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Cited for Contempt : Times Reporter Held in Jail for 6 Hours

December 10, 1987|CHRIS WOODYARD | Times Staff Writer

A Los Angeles Times reporter was cited for contempt and jailed for several hours Wednesday after she refused to answer a question in Long Beach Municipal Court concerning an arrest she witnessed while preparing a story on a police task force.

Roxana Kopetman, a reporter in The Times' Long Beach bureau, spent about six hours in a courthouse lockup before she was released on a writ of habeas corpus. Los Angeles Superior Court Judge Aurelio Munoz, who issued the writ, set the matter for a hearing today.

Earlier in the day, Municipal Judge Elvira S. Austin imposed a $100-a-day fine and an indefinite jail sentence on Kopetman until she responds to a prosecutor's question regarding whether she heard a police officer ask a man for permission to search his clothing.

The man, Sean Delaney, 21, is on trial before Austin on a misdemeanor charge of carrying concealed brass knuckles in his jacket. He was confronted by officers as he sat with his girlfriend at a shopping mall.

Judge Austin said she also planned to jail and fine Times intern photographer Roberto Santiago Bertero, who photographed the arrest, unless he testifies today about whether officers sought permission for the search. Bertero, 40, joined Kopetman in refusing to answer the question in court Wednesday.

Kopetman, 27, cited the state reporter shield law in refusing to answer questions that went beyond the scope of her published story on a downtown Long Beach police task force.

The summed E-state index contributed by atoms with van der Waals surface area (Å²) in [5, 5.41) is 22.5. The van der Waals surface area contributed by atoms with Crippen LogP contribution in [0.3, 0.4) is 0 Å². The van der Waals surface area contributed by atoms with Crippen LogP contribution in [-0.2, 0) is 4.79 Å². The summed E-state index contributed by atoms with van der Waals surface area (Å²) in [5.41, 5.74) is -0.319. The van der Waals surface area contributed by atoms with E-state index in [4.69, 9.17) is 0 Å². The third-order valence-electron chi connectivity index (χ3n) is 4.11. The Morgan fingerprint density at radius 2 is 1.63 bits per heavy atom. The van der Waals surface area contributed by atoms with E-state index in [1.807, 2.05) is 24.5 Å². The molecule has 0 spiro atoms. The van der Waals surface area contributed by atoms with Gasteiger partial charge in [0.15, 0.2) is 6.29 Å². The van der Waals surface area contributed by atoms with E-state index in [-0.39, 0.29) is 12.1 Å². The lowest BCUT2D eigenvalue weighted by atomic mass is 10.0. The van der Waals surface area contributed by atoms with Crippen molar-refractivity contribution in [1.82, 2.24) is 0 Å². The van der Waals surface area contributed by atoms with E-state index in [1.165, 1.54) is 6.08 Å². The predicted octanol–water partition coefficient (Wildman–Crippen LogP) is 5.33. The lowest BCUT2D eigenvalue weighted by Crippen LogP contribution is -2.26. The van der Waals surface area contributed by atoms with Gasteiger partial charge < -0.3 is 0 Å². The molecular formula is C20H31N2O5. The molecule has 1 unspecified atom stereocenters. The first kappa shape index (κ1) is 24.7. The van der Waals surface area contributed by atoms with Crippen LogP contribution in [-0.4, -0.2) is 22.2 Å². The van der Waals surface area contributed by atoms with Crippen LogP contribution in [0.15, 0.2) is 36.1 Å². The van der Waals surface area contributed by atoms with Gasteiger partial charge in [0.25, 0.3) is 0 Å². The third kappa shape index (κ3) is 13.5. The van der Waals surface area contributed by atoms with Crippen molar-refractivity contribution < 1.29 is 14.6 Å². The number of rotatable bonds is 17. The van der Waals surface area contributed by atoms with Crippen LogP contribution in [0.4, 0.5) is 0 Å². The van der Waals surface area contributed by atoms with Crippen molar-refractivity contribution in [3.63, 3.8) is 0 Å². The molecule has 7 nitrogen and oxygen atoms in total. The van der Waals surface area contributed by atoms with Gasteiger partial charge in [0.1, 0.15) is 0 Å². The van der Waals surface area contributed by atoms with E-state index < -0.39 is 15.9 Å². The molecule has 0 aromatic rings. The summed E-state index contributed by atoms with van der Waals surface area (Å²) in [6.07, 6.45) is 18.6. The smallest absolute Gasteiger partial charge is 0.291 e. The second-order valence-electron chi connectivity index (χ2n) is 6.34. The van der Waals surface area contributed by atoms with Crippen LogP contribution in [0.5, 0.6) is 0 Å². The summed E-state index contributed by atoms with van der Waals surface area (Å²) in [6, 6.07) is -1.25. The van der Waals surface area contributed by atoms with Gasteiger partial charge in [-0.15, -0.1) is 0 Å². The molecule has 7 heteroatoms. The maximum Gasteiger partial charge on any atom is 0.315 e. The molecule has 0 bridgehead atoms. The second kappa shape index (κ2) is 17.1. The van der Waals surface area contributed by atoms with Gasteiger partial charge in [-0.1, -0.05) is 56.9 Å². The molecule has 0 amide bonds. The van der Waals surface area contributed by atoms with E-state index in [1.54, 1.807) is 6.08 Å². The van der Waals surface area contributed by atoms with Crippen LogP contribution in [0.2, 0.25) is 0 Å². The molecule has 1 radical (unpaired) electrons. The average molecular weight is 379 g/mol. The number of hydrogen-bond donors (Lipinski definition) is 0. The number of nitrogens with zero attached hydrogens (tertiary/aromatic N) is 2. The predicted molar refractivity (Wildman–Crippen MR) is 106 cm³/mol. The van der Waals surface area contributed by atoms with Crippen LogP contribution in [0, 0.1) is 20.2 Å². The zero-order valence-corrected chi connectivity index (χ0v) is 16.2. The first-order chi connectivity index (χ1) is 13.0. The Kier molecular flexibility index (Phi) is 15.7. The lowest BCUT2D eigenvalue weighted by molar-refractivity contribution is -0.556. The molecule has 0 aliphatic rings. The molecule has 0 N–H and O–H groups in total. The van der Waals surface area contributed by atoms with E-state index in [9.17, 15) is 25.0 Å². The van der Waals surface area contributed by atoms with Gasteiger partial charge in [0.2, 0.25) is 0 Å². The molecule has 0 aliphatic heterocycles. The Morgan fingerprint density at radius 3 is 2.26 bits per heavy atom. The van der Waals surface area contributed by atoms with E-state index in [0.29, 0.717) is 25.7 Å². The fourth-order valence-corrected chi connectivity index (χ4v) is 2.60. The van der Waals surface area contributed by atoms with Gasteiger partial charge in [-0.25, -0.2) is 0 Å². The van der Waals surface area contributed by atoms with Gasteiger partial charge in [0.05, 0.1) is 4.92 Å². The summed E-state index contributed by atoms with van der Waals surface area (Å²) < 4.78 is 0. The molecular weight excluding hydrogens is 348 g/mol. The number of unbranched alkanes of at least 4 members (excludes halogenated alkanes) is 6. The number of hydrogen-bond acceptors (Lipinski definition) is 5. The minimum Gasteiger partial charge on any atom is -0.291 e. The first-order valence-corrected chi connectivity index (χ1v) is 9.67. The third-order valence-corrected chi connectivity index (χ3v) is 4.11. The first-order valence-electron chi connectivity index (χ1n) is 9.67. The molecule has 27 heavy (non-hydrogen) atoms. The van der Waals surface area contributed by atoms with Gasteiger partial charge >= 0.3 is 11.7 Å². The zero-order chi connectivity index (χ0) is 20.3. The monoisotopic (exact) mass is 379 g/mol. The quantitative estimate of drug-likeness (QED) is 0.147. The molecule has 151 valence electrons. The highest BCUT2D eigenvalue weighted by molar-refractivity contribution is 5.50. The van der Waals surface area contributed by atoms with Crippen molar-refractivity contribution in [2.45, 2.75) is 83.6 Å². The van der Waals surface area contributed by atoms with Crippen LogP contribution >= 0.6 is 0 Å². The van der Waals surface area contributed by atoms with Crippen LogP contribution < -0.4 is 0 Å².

"By doing the public defender's job or doing the prosecutor's job, my credibility would be seriously eroded if I went from being a reporter to being a witness," Kopetman said before being led to a courthouse lockup by a bailiff.

Attorneys for The Times, who appeared in Austin's court, contended that the shield law protects reporters from being cited for contempt for refusing to disclose unpublished information or the identity of confidential sources. The newspapers' attorneys also argued that reporters have a qualified privilege under the First Amendment protecting them from being compelled to testify in criminal cases.

But Austin said that Delaney's Fourth Amendment protections against unreasonable search and seizure outweigh the reporter's and photographer's First Amendment press freedom rights.

She said she does not believe the shield law is applicable in the case, but even if it did apply, "it would take a back seat to the due process of law."

"Ms. Kopetman was a percipient witness to acts that might constitute a crime or exonerate the defendant," Austin said.

The judge said Kopetman's testimony was crucial because she witnessed the incident with "no ax to grind" and can be "completely independent."

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